In old age, your body no longer serves you so well.
Muscles slacken, grip weakens, joints stiffen.
The shades are pulled down on the world.
You can’t come and go at will. Things grind to a halt. ..
Life, lovely while it lasts, is soon over.
Life as we know it, precious and beautiful, ends.
The body is put back in the same ground it came from.
The spirit returns to God, who first breathed it.
Ecclesiastes 12:3-4; 6-7
Not since Venus and The Notebook has the terrors of growing old and confronting death been so well depicted as in director John Crowley’s and screenwriter Peter Harness’ delightful film. I write “delight ful” because it is far from being morbid, because it is peppered with man funny moments, as well as quiet ones that stir memories and raise questions. Chronicling the unlikely friendship between an elderly man entering the dark world of senility and a boy just starting to think about life (and death), this small film raises some big questions in the minds of viewers, but wisely does not try to answer them.
Ten-year-old Edward (Bill Milner, star of Son of Rambow) is resentful that his Mum (Anne-Marie Duff) and Dad (David Morrissey) have turned their ramshackle house into what they call Lark Hill Retirement Home. David has been displaced from his comfortable room into what must have been a storage pantry, so confined and cramped is it. He hopes that he can regain his old digs when the current occupant dies, but, no, Mum welcomes another resident into the home. He is Clarence Parkinson (Michael Caine), a doddering old man who had been rambling about in an old van painted like a circus wagon, his former occupation emblazoned on its sides, “The Amazing Clarence.” Longing for the old days when his magic drew large audiences, and countless dalliances with the ladies who came back stage to meet him, he is certain that he does not belong amidst the residents of Lark Hill.
Edward and Clarence immediately clash. Edward, with an obsessive interest in what happens when a person dies, plants his tape recorder beneath the beds of the residents about to die in the hope of catching some audible sound of the soul leaving the body, or some evidence of the spirit lingering after the moment of death. Later, after the two have become friends, Clarence tells the boy that the sighing sound his recorder has picked up is just the sound of the last breath of air being exhaled by the dying person. Upon learning that Edward is somewhat of an outsider at school, Clarence teaches the boy some magic tricks, designed to make him more acceptable, especially at the dreaded birthday party that his parents are planning for him.
Clarence, Edward discovers, is wracked with feelings of guilt. His many affairs with women had destroyed his marriage, and only after its dissolution has he realized how deeply he had loved his wife. Now she is dead, and he wishes with all his heart that he could tell her how sorry he is. How Edward arranges to sneak him out to visit her grave site—and how matters take a bizarre turn at the birthday party include moments of humor and pathos.
There is a subplot involving Mum and Dad that reflect Clarence’s philandering past. Mum is depicted as so compassionately involved in the care of their elderly residents that she neglects both son and husband, so Dad seeks to have an affair with the young girl serving as an aide. How this affects them and Edward, leading, after initial pain, to a maturing of all concerned, adds to the overall impact of the film, but never detracts from the primary plot of the spring-winter relationship of Edward and Clarence. This is one of those films that make producing Visual Parables such an enjoyable task. Costing less than the CG effects of the summer blockbusters, Is Anybody There? is worth a hundred of them, lingering in the mind and heart long after the empty summer films have faded from screen and memory.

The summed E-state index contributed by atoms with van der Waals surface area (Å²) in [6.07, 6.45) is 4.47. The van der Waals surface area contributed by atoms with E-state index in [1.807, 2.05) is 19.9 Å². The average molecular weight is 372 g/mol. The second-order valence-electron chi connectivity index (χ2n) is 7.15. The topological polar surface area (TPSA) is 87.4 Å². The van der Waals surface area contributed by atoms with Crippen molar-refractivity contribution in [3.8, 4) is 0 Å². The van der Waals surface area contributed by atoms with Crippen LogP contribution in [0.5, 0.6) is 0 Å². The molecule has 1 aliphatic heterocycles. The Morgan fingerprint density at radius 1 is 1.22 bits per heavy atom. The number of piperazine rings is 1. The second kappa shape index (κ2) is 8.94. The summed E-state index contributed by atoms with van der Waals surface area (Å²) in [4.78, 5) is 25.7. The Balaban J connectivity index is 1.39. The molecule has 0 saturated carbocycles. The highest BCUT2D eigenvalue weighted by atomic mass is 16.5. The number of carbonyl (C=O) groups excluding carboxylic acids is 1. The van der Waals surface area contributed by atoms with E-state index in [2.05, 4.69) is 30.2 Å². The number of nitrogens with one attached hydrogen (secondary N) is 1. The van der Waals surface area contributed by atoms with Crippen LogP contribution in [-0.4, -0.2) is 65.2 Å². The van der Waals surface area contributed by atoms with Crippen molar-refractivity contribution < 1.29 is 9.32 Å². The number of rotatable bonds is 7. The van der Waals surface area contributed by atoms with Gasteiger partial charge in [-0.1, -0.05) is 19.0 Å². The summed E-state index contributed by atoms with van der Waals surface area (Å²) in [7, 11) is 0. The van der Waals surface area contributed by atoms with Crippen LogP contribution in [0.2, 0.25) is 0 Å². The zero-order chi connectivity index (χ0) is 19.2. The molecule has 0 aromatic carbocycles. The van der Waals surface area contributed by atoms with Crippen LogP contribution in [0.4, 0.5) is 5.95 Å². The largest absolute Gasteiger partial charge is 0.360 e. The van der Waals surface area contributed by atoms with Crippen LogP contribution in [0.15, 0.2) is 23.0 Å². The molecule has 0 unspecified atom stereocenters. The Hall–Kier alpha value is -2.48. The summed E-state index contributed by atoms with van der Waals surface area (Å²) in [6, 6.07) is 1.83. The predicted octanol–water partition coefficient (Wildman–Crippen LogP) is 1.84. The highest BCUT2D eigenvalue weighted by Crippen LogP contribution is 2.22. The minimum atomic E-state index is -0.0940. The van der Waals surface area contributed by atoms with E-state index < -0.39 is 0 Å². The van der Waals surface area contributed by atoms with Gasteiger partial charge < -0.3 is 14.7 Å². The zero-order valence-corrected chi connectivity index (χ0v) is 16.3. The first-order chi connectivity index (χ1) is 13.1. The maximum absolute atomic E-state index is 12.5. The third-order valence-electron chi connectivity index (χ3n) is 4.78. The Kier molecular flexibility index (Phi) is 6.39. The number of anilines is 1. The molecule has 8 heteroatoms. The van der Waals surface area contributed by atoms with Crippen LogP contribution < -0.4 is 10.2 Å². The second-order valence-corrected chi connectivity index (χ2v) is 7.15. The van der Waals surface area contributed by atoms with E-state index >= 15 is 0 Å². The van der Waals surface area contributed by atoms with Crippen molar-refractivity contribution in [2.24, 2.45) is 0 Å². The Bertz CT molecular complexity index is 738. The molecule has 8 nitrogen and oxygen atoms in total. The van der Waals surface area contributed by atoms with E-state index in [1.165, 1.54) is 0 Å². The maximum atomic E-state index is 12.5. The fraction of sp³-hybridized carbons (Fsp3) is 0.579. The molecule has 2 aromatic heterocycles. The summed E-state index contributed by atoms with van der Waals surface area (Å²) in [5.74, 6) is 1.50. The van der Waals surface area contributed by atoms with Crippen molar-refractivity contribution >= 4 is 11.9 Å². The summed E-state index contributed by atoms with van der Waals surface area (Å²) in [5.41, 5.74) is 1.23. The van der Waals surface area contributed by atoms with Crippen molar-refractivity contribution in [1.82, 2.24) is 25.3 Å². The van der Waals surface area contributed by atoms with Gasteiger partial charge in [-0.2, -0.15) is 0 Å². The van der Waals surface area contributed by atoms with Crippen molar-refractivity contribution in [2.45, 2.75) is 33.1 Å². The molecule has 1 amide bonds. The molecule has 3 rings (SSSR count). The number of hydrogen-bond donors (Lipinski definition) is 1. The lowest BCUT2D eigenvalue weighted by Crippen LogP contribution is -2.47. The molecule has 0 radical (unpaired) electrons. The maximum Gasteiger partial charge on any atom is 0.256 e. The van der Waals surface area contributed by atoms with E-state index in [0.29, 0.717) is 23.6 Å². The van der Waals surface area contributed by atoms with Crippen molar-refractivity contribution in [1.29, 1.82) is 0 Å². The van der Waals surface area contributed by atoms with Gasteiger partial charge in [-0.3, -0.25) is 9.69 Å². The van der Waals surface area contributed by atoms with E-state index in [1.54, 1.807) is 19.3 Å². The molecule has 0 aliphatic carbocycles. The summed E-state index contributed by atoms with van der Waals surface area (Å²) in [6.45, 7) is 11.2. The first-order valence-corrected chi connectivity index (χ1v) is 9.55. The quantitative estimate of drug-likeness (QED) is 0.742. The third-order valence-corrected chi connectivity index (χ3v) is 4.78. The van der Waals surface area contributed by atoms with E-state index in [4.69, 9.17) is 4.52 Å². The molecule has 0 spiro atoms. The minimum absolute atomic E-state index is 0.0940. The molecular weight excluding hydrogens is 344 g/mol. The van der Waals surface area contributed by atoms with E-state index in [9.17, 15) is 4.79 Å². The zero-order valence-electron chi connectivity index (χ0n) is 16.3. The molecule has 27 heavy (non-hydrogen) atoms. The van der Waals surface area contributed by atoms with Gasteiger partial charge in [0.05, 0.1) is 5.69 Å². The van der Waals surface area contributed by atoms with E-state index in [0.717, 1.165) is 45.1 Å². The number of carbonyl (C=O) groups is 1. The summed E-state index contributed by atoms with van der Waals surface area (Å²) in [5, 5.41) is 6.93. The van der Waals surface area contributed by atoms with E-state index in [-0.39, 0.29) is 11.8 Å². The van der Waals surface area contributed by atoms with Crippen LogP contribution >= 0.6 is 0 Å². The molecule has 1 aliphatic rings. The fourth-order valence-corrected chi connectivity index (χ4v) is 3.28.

For Reflection and discussion May contain spoilers.
1. How has the presence of the elderly residents contributed to Edward’s morbid fascination with dying and death? How do you think his distracted parents could have better helped him to adjust to their transforming their home into a residence for the elderly? Compare the boy to the one in The Curious Case of Benjamin Button.
2. Have you thought much about growing old, other than perhaps recalling the words of Dylan Thomas about not going “gently into the night” ? How does the film reflect what the “Preacher” says in the Ecclesiastes passage?
3. What do you think of Clarence’s words to Edward, “Join hands, and make contact with the living, son” ? How does Clarence help the boy to do this? How does Clarence affect the other residents at Lark Hill?
4.Clarence shows great remorse over his past life. Compare his confession to that of David’s in Psalm 51.
5. How is this a more realistic film than some by showing what happens to Clarence? What has been your experience with residents of nursing homes? (A writer in the New York Times Magazine writes that no matter how much owners try to make their establishments look like The Marriott, they still are places where people in bad physical health are waiting to die.) The characters in the film do not display much religious faith: how can this be a comfort in dealing with old age and dying?
6. What meanings do you see in the film’s title? One scene which might be connected: Clarence is sitting with Edward and relating how he once looked out at the stars with a sense of wonder at the size of the universe—though this is joined with his comment about his present sad plight.
7. For what Clarence was like during his youthful days see the film that also starred Michael Caine, Alfie. Both the theme song and Alfie’s almost life-changing experience display remorse, but as the ending of that film shows, old habits die hard.